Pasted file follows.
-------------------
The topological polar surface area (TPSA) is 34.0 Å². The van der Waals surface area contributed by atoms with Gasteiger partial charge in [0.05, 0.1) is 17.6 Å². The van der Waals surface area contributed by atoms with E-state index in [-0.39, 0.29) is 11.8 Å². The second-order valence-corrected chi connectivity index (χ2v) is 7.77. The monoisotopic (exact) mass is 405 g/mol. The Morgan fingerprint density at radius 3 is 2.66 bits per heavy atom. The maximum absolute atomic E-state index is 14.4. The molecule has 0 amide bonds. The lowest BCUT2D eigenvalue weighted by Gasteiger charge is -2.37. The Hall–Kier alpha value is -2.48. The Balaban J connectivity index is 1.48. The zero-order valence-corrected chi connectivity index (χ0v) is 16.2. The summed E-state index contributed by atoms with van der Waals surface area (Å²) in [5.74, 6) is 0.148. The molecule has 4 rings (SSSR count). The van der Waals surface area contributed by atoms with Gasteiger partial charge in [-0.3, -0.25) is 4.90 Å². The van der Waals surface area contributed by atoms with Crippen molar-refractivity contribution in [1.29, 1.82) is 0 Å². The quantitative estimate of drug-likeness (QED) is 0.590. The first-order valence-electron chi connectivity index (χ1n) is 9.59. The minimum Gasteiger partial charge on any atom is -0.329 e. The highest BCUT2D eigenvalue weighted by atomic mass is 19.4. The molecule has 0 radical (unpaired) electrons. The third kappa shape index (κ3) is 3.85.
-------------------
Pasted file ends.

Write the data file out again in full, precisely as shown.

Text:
The topological polar surface area (TPSA) is 34.0 Å². The van der Waals surface area contributed by atoms with Gasteiger partial charge in [0.05, 0.1) is 17.6 Å². The van der Waals surface area contributed by atoms with E-state index in [-0.39, 0.29) is 11.8 Å². The second-order valence-corrected chi connectivity index (χ2v) is 7.77. The monoisotopic (exact) mass is 405 g/mol. The Morgan fingerprint density at radius 3 is 2.66 bits per heavy atom. The maximum absolute atomic E-state index is 14.4. The molecule has 0 amide bonds. The lowest BCUT2D eigenvalue weighted by Gasteiger charge is -2.37. The Hall–Kier alpha value is -2.48. The Balaban J connectivity index is 1.48. The zero-order valence-corrected chi connectivity index (χ0v) is 16.2. The summed E-state index contributed by atoms with van der Waals surface area (Å²) in [5.74, 6) is 0.148. The molecule has 4 rings (SSSR count). The van der Waals surface area contributed by atoms with Gasteiger partial charge in [-0.3, -0.25) is 4.90 Å². The van der Waals surface area contributed by atoms with Crippen molar-refractivity contribution in [1.29, 1.82) is 0 Å². The quantitative estimate of drug-likeness (QED) is 0.590. The first-order valence-electron chi connectivity index (χ1n) is 9.59. The minimum Gasteiger partial charge on any atom is -0.329 e. The highest BCUT2D eigenvalue weighted by atomic mass is 19.4. The molecule has 0 radical (unpaired) electrons. The third kappa shape index (κ3) is 3.85.